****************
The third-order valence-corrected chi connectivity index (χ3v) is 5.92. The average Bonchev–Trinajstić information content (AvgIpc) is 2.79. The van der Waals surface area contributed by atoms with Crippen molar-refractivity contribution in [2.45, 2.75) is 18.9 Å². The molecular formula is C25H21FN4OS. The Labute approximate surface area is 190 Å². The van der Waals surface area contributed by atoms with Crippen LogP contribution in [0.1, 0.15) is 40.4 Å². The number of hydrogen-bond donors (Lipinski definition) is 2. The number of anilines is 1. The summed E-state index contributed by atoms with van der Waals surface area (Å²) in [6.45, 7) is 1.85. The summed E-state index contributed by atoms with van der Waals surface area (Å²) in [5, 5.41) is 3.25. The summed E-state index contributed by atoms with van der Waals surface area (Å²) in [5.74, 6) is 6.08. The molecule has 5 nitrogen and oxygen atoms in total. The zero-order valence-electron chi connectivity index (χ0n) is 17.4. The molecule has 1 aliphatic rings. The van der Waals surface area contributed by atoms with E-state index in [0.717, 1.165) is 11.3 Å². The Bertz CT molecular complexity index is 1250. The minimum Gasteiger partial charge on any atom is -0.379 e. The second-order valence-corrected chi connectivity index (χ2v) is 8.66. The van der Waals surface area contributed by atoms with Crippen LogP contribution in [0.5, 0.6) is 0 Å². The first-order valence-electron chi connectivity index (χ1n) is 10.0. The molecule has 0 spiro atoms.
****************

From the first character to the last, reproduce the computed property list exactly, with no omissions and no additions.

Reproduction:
The third-order valence-corrected chi connectivity index (χ3v) is 5.92. The average Bonchev–Trinajstić information content (AvgIpc) is 2.79. The van der Waals surface area contributed by atoms with Crippen molar-refractivity contribution in [2.45, 2.75) is 18.9 Å². The molecular formula is C25H21FN4OS. The Labute approximate surface area is 190 Å². The van der Waals surface area contributed by atoms with Crippen LogP contribution in [0.1, 0.15) is 40.4 Å². The number of hydrogen-bond donors (Lipinski definition) is 2. The number of anilines is 1. The summed E-state index contributed by atoms with van der Waals surface area (Å²) in [6.45, 7) is 1.85. The summed E-state index contributed by atoms with van der Waals surface area (Å²) in [5, 5.41) is 3.25. The summed E-state index contributed by atoms with van der Waals surface area (Å²) in [5.74, 6) is 6.08. The molecule has 5 nitrogen and oxygen atoms in total. The zero-order valence-electron chi connectivity index (χ0n) is 17.4. The molecule has 1 aliphatic rings. The van der Waals surface area contributed by atoms with E-state index in [0.717, 1.165) is 11.3 Å². The Bertz CT molecular complexity index is 1250. The minimum Gasteiger partial charge on any atom is -0.379 e. The second-order valence-corrected chi connectivity index (χ2v) is 8.66. The van der Waals surface area contributed by atoms with Crippen LogP contribution in [0.5, 0.6) is 0 Å². The first-order valence-electron chi connectivity index (χ1n) is 10.0. The molecule has 0 spiro atoms.